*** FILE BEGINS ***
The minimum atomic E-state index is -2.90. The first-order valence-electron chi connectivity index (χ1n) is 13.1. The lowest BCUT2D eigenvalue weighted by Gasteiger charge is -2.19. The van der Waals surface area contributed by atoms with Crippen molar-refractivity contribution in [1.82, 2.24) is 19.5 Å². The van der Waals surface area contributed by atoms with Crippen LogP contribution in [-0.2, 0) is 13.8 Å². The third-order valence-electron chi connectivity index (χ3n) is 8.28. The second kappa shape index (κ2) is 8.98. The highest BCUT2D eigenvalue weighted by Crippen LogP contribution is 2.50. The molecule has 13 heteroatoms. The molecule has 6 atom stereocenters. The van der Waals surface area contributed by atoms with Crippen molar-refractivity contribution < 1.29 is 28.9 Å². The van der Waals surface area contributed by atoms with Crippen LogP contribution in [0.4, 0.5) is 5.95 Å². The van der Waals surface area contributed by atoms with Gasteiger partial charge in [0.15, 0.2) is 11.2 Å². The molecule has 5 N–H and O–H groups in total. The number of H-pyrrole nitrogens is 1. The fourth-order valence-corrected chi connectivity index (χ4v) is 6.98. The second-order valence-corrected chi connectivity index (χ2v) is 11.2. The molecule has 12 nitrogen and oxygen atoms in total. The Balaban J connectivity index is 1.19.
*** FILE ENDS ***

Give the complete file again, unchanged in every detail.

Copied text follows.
The minimum atomic E-state index is -2.90. The first-order valence-electron chi connectivity index (χ1n) is 13.1. The lowest BCUT2D eigenvalue weighted by Gasteiger charge is -2.19. The van der Waals surface area contributed by atoms with Crippen molar-refractivity contribution in [1.82, 2.24) is 19.5 Å². The van der Waals surface area contributed by atoms with Crippen LogP contribution in [-0.2, 0) is 13.8 Å². The third-order valence-electron chi connectivity index (χ3n) is 8.28. The second kappa shape index (κ2) is 8.98. The highest BCUT2D eigenvalue weighted by Crippen LogP contribution is 2.50. The molecule has 13 heteroatoms. The molecule has 6 atom stereocenters. The van der Waals surface area contributed by atoms with Crippen molar-refractivity contribution < 1.29 is 28.9 Å². The van der Waals surface area contributed by atoms with Crippen LogP contribution in [0.4, 0.5) is 5.95 Å². The van der Waals surface area contributed by atoms with Gasteiger partial charge in [0.15, 0.2) is 11.2 Å². The molecule has 5 N–H and O–H groups in total. The number of H-pyrrole nitrogens is 1. The fourth-order valence-corrected chi connectivity index (χ4v) is 6.98. The second-order valence-corrected chi connectivity index (χ2v) is 11.2. The molecule has 12 nitrogen and oxygen atoms in total. The Balaban J connectivity index is 1.19.